January 2012

The EU decided it couldn’t wait any longer to act, and it announced an embargo against Iranian oil. Iran responded by claiming that it would destroy any US naval vessels that attempted to transit the Straits of Hormuz. The US Navy sent another carrier into the Gulf, joined by British and French war ships. Iran did not attack them.

The value of Iranian currency plummeted on world markets. Financial panic set in in Iran. Many Iranians had their accounts frozen.

Oil prices climbed. Saudi Arabia (our “friend”) reduced oil production.

February 2012

Iran denied IAEA inspectors access to critical nuclear sites in Iran. The IAEA gave up and left Iran.

The US and Israel openly held joint meetings. The US started issuing more direct statements concerning possible joint strikes by the US and Israel. At that point, the only substantial, unsettled question between Israel and the US was what would be the trigger to any strikes against Iran.

The White House was told that within two months, Iran could build a nuclear weapon. During the last week of February, doors in the Capitol started opening, and people started talking across the aisle. The political chatter decreased. Congressmen were looking more serious and less theatrical. Hell, they were starting to look like a “government.”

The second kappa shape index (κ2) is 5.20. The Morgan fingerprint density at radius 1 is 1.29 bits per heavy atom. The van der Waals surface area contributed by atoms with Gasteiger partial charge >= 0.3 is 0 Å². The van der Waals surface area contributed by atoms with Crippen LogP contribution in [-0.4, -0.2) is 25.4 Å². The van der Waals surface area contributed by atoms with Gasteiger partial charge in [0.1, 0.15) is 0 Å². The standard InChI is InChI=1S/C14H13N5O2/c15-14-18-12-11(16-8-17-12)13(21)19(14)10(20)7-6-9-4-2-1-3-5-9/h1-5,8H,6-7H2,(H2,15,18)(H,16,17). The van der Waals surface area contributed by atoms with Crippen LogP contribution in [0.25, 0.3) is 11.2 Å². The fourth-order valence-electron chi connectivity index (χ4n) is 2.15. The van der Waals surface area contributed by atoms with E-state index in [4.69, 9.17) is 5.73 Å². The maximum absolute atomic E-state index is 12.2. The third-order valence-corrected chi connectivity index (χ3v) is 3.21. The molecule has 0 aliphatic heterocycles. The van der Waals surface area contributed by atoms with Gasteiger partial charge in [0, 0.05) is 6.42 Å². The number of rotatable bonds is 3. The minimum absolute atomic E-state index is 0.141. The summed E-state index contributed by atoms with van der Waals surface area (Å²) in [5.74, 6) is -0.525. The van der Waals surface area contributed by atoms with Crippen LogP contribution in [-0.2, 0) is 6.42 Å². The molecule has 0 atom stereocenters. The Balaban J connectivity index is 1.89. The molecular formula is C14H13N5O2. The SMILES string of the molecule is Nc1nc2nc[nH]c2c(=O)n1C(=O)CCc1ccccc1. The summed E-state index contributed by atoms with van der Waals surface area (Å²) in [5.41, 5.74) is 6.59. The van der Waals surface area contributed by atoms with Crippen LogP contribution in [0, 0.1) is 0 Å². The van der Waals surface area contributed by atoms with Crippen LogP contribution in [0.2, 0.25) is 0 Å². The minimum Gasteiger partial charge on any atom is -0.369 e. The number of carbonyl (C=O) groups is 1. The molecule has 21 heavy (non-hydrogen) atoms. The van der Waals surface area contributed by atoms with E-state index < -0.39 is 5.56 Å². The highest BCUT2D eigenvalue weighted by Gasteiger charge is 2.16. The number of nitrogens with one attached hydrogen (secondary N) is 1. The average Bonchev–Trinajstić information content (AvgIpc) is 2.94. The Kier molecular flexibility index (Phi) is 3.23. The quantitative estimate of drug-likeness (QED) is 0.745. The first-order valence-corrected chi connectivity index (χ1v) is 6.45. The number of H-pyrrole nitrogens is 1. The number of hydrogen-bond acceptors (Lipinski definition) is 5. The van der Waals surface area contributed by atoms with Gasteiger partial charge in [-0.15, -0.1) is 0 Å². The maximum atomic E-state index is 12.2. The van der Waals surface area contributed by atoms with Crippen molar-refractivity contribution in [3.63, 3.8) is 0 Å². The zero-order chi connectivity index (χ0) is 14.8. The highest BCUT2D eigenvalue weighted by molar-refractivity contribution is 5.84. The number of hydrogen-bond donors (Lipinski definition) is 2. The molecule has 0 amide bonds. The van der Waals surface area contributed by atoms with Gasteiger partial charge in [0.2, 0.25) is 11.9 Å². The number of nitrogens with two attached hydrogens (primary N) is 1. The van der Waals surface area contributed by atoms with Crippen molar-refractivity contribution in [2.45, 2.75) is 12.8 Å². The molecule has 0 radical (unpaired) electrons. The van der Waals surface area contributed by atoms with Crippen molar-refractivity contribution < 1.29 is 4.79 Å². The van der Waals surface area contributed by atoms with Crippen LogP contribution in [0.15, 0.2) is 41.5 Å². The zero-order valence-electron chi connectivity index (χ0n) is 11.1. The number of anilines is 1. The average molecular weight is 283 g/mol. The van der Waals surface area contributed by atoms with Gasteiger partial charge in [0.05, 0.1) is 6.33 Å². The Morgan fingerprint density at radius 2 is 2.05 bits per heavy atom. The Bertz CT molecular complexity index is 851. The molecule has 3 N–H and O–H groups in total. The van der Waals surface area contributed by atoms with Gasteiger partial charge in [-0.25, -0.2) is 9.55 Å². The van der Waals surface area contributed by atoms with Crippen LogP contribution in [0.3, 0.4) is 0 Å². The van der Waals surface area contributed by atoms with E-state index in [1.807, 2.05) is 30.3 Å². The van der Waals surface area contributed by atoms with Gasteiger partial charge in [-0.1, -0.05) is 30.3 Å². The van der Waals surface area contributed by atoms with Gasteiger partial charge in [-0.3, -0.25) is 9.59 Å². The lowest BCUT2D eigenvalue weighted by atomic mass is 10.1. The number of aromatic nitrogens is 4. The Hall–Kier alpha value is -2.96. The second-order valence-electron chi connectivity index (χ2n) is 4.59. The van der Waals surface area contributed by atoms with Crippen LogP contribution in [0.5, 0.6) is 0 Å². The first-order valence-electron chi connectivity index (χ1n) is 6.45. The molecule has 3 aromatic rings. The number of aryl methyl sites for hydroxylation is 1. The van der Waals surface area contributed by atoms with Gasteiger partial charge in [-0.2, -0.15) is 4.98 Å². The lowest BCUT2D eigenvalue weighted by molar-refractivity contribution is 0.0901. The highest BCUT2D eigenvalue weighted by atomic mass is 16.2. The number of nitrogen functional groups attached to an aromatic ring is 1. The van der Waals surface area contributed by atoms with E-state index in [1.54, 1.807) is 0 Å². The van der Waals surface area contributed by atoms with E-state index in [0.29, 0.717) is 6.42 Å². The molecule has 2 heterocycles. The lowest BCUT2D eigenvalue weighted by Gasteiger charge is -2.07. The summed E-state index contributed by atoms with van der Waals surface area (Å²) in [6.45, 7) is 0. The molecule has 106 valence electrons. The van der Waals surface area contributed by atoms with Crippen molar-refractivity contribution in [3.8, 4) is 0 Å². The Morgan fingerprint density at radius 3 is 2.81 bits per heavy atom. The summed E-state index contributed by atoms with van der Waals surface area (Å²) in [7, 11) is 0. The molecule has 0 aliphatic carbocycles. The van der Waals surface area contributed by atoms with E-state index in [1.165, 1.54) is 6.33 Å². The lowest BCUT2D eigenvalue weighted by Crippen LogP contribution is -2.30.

Welcome to the fight, people.

February 29, 2012

The Pentagon entertained the press openly. It announced that it was determined to stop Iran’s nuclear weapons program. When the press asked if the US had the capability to destroy the deep underground uranium enrichment facilities at Natanz and Fordo, the Pentagon stated that it could destroy these sites with large, conventional weapons.

Short of a substantial strike, nothing would dissuade Khamenei from seeking nuclear weapons. My best guess was that he was not convinced that Obama would make that strike, and especially not before the 2012 election. So far, Khamenei’s been right.

In the next installment, we will analyze Iran’s current nuclear capability and what it means to the West today.